Discussion in 'St George Illawarra Dragons' started by getsmarty, Nov 29, 2016.

  1. getsmarty

    getsmarty Coach

    Jun 23, 2009
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    MacDonald relieved to be off the nudie run

    Mitch Jennings@@Mitch_Jenno

    3 Apr 2017, 3 p.m.

    Nene MacDonald celebrates his first try in Dragons colours.

    THE Dragons have been the NRL’s runaway scoring leader over the opening five rounds and new recruit Nene MacDonald was happy to finally get in on the act with his first four-pointer in his new club’s colours against the Tigers on Sunday.

    The PNG International finished the 2016 season in a rich vein of try-scoring form with eight tries in the Gold Coast’s last 12 games before shifting south to the Dragons.

    MacDonald said he was relieved to finally make his mark on the try-scoring tally in what was also his 50th NRL game.

    “It was a long time coming,” MacDonald said.

    “Being out on the wing I expected it to score earlier. I’ve been waiting a while but it’s good to get off the nudie [run].

    “The boys effort in defence was awesome. We defended back to back sets I don’t know how many times on our line and we just kept holding them out.

    “They got a lucky try with the grubber through but the boys effort in defence was the big key for us.”
  2. getsmarty

    getsmarty Coach

    Jun 23, 2009
    Likes Received:
    Dragons confidence built on defence

    Mitch Jennings@@Mitch_Jenno

    3 Apr 2017, 3:41 p.m.

    DEFENSIVE MINDSET: Jason Nightingale says defence remains the Dragons' foundation-stone despite their improved attack. Picture: Getty Images

    THE Dragons are fast becoming the NRL’s entertainers, but veteran winger Jason Nightingale insists his side’s confidence has soared on the back of defence in their hot start to the season.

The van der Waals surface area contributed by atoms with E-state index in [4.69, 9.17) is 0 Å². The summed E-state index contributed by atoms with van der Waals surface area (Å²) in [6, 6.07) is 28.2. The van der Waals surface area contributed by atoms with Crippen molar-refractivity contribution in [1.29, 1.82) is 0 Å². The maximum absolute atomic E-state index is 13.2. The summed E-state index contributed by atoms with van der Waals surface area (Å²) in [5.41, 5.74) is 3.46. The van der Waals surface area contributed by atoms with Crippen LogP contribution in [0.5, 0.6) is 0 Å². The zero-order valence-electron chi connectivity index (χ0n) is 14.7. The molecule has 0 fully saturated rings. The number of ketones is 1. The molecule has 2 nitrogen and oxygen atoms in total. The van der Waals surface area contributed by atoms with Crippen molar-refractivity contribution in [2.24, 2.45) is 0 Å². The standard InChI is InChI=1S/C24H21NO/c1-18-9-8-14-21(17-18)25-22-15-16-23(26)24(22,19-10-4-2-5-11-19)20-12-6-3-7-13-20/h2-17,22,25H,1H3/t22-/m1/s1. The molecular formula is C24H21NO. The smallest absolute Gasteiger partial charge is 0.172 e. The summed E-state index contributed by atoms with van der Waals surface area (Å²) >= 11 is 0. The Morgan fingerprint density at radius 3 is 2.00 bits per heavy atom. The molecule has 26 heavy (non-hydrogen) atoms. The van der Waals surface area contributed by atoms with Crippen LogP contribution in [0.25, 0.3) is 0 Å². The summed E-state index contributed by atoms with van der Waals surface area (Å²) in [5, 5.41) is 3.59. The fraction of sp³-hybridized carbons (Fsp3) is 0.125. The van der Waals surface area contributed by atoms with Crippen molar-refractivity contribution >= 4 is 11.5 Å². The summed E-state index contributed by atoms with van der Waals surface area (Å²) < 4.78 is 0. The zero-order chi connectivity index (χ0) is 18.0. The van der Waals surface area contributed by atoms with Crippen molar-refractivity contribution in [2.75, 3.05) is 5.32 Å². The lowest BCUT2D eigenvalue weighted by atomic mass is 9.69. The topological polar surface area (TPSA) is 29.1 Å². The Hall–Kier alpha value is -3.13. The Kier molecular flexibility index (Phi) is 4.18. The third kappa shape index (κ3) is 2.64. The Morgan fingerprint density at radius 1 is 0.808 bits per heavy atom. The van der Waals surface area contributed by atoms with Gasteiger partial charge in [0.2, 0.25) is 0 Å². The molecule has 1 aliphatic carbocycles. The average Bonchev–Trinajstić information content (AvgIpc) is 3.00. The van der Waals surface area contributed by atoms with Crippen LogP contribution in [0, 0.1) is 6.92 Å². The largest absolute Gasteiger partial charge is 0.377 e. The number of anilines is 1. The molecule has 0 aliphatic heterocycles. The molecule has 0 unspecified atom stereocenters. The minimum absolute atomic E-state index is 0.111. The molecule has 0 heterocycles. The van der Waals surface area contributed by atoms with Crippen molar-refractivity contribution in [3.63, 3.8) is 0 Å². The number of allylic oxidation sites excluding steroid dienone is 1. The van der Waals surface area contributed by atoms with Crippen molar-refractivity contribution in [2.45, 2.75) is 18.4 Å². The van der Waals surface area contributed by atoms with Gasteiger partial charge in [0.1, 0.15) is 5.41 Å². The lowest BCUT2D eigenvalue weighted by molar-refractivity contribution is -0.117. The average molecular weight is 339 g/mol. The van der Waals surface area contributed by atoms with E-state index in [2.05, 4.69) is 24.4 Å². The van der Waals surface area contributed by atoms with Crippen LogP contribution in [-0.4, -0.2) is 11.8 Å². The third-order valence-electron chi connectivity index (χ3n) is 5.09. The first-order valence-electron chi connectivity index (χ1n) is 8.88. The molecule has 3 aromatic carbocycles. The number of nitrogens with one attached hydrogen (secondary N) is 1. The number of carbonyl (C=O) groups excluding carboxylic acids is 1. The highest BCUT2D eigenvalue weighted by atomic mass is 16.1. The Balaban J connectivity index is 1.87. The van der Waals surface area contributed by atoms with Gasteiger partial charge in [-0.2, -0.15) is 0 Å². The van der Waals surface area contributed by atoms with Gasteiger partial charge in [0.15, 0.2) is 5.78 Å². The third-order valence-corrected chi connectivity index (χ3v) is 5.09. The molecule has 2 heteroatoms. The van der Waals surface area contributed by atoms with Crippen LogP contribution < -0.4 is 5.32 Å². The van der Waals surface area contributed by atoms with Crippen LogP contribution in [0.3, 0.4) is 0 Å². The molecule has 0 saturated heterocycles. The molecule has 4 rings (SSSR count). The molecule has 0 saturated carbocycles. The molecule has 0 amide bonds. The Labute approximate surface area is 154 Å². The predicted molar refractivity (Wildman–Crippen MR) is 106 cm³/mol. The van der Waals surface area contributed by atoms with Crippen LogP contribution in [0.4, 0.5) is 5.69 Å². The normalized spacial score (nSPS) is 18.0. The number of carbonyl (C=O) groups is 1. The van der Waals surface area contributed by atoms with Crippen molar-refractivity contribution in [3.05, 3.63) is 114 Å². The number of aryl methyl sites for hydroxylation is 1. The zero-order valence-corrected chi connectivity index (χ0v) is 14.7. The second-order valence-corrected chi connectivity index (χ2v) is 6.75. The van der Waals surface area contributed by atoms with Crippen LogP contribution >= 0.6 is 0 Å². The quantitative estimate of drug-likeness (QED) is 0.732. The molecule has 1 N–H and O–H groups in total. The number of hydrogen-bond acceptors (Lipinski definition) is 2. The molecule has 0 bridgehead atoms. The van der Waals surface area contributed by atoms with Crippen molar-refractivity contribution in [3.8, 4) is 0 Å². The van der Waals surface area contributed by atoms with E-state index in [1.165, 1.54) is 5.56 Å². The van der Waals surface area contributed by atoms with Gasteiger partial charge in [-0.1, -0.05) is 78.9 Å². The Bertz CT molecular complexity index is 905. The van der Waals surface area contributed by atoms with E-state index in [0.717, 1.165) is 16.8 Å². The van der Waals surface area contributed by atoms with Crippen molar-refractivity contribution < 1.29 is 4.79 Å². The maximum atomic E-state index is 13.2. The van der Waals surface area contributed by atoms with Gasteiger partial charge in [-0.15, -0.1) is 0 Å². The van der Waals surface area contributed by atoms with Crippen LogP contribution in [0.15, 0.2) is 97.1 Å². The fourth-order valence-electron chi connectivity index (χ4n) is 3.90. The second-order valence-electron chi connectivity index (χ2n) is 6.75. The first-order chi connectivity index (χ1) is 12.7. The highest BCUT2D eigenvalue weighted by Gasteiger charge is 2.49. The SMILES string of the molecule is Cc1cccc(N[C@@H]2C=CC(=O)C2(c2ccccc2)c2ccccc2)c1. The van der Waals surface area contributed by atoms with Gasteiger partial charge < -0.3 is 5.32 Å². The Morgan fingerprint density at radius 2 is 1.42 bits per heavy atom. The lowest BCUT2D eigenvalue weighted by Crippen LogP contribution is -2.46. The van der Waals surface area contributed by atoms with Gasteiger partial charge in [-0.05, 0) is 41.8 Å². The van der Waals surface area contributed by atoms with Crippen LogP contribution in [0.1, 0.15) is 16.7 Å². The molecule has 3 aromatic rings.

Nightingale scored his second career hat-trick against the Tigers on Sunday as the Dragons against cruised past the 20-point mark for the third time in five matches, a feat they could only manage in 24 games last season.

    It sees the Dragons averaging a league-high 26 points, a stat that’s grabbed most attention given a lean past two seasons in the points for column.

    The fact that only league leaders Melbourne have conceded less points has not grabbed the fans attention but Nightingale said that it remains the foundation of the Dragons 4-1 start to the year, including their impressive 28-6 win over the Tigers on Sunday.

    “The most pleasing thing out of that whole game was the fact we defended really well and when we did get down their end through building pressure we were able to capitalise most times,’ Nightingale said.

    “We stuck to our defensive patterns and were able to build pressure through that and to get across the line.

    “We made the most of our opportunities and managed to get some really good ball in that first half and it led to a few tries.

    “The best thing is the opportunities we have had [this year] we’ve capitalised on, where in the past we probably haven’t done that and lost a bit of confidence.

    “I think the fact that we know we can score points now means as long as we defend we’ll win games.

    “Especially the last few weeks haven’t been the prettiest wins against Cronulla, the Warriors and [the Tigers] but I think the fact our defence has held strong and we haven’t conceded many points is the reason we’ve won.

    Nightingale proved the major beneficiary of skipper Gareth Widdop’s return to form on Sunday, with the English International having a hand in four of the Dragons five tries. It saw Nightingale notch his treble by halftime, and go halfway towards matching his entire 2016 tally, in the space of just 30 minutes, something he attributes to a collective effort to ease the pressure on their captain.

    “He’s going great, he’s got a lot of ability and I think he’s remembering how good he is,” Nightingale said.

    “I think it’s pretty difficult for halves. They cop a lot of scrutiny and they’re under a lot of pressure to control the team and he’s doing a great job of that.